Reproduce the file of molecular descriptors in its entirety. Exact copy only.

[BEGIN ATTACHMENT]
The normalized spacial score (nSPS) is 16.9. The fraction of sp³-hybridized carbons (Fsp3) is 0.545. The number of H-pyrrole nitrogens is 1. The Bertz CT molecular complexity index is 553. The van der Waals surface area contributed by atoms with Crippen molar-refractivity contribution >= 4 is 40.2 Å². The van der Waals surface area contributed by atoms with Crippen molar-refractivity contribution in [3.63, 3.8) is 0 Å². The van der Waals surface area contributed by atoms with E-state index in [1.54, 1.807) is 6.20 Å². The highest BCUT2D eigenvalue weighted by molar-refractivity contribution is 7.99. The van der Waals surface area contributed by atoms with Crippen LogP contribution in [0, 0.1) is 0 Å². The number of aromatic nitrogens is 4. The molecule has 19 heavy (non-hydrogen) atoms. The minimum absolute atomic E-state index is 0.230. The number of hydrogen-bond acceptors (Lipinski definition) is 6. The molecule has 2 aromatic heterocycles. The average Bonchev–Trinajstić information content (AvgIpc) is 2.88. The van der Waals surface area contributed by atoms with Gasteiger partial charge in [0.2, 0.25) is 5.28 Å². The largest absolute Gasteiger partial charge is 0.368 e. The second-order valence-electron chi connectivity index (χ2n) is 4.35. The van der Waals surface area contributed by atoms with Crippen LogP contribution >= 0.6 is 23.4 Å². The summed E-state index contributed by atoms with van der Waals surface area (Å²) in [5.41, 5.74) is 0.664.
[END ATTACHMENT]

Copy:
The normalized spacial score (nSPS) is 16.9. The fraction of sp³-hybridized carbons (Fsp3) is 0.545. The number of H-pyrrole nitrogens is 1. The Bertz CT molecular complexity index is 553. The van der Waals surface area contributed by atoms with Crippen molar-refractivity contribution >= 4 is 40.2 Å². The van der Waals surface area contributed by atoms with Crippen molar-refractivity contribution in [3.63, 3.8) is 0 Å². The van der Waals surface area contributed by atoms with E-state index in [1.54, 1.807) is 6.20 Å². The highest BCUT2D eigenvalue weighted by molar-refractivity contribution is 7.99. The van der Waals surface area contributed by atoms with Crippen LogP contribution in [0, 0.1) is 0 Å². The number of aromatic nitrogens is 4. The molecule has 19 heavy (non-hydrogen) atoms. The minimum absolute atomic E-state index is 0.230. The number of hydrogen-bond acceptors (Lipinski definition) is 6. The molecule has 2 aromatic heterocycles. The average Bonchev–Trinajstić information content (AvgIpc) is 2.88. The van der Waals surface area contributed by atoms with Gasteiger partial charge in [0.2, 0.25) is 5.28 Å². The largest absolute Gasteiger partial charge is 0.368 e. The second-order valence-electron chi connectivity index (χ2n) is 4.35. The van der Waals surface area contributed by atoms with Crippen LogP contribution >= 0.6 is 23.4 Å². The summed E-state index contributed by atoms with van der Waals surface area (Å²) in [5.41, 5.74) is 0.664.